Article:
What Countries Surround Ancient Greece?

Ancient Greece is a land that has always fascinated people from around the world. Its rich culture, mythology, and history have captured the imagination of many and continues to do so even today.

But have you ever wondered what countries surrounded Ancient Greece? In this article, we will explore the geography of Ancient Greece and its neighbors.

Geography of Ancient Greece

Ancient Greece was located on the southern end of the Balkan Peninsula in Southeast Europe. It was surrounded by four bodies of water – the Aegean Sea to the east, the Ionian Sea to the west, and the Mediterranean Sea to the south. The country was characterized by a rugged terrain with mountains, hills, and valleys dominating its landscape.

Countries Surrounding Ancient Greece

Ancient Greece shared borders with several countries. Here is a list of some of them:

1. Macedonia

Macedonia was located to the north of Ancient Greece. It was a kingdom that existed during ancient times and was ruled by kings such as Philip II and Alexander the Great.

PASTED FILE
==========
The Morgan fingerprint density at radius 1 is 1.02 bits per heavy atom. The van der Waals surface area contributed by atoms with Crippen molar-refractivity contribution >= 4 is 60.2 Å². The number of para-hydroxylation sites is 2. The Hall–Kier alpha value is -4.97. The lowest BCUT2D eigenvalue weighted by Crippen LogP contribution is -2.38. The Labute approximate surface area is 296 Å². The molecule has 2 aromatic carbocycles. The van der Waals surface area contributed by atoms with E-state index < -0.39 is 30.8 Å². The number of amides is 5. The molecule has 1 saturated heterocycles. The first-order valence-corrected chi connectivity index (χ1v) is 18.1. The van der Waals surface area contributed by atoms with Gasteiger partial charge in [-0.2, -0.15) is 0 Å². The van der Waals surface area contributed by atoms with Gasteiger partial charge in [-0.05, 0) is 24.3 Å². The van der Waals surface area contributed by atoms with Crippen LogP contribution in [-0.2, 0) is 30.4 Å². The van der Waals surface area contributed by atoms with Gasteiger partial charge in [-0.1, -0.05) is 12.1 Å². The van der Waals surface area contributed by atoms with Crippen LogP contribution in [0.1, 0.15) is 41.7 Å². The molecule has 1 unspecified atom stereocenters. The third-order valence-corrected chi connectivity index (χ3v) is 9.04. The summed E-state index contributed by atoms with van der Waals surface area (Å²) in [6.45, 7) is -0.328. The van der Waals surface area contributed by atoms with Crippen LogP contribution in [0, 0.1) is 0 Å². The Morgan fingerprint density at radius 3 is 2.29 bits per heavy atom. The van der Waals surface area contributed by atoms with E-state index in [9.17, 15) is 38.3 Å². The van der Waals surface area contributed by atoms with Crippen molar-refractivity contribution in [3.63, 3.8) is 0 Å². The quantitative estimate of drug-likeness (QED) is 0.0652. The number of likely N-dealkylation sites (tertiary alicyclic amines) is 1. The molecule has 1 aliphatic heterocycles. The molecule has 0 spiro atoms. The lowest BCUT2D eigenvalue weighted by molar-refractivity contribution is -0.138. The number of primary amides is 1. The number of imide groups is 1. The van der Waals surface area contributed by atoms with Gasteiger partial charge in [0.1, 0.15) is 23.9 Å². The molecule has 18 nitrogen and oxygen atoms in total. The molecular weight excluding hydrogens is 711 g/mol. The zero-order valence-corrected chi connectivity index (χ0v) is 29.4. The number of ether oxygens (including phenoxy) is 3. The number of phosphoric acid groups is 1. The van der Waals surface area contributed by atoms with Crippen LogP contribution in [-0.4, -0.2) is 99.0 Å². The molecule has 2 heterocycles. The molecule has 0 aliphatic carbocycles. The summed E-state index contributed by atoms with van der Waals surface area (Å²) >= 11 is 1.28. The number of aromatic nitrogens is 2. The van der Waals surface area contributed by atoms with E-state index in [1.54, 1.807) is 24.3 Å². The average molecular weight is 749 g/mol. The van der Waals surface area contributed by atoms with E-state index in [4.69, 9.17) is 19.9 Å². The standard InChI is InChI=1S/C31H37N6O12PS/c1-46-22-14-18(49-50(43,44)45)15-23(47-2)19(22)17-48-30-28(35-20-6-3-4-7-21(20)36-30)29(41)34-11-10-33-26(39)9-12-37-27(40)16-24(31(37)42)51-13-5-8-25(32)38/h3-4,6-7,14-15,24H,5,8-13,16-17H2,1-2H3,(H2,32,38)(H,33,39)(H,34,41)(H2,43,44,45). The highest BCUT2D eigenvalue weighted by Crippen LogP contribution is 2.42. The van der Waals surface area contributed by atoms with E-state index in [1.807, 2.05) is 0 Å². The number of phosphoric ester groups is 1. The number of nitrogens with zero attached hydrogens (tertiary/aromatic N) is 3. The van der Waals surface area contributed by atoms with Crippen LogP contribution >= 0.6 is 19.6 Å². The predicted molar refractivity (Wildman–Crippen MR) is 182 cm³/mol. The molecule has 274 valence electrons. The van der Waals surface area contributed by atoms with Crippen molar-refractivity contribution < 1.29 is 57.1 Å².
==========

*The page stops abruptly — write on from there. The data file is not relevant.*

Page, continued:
2. Thrace

Thrace was situated in the northeast region of Ancient Greece. It was an ancient geographical region that spanned across modern-day Bulgaria, Turkey, and Greece.

3. Anatolia

Anatolia or Asia Minor referred to a peninsula that is now part of modern-day Turkey. It was located to the east of Ancient Greece across the Aegean Sea.

4. Persia

Persia or modern-day Iran was located to the east of Ancient Greece across the Aegean Sea. The Greeks famously fought against Persia during several wars including the Battle of Marathon and Thermopylae.

5. Italy

Italy or ancient Rome was situated across the Ionian Sea to the west of Ancient Greece. The Greeks and Romans had a complex relationship that was characterized by both conflict and cultural exchange.


In conclusion, Ancient Greece was surrounded by several countries including Macedonia, Thrace, Anatolia, Persia, and Italy. Its geography and location played a crucial role in shaping its history and culture. The country’s close proximity to other ancient civilizations facilitated the exchange of ideas, art, and technology that continues to influence the world today.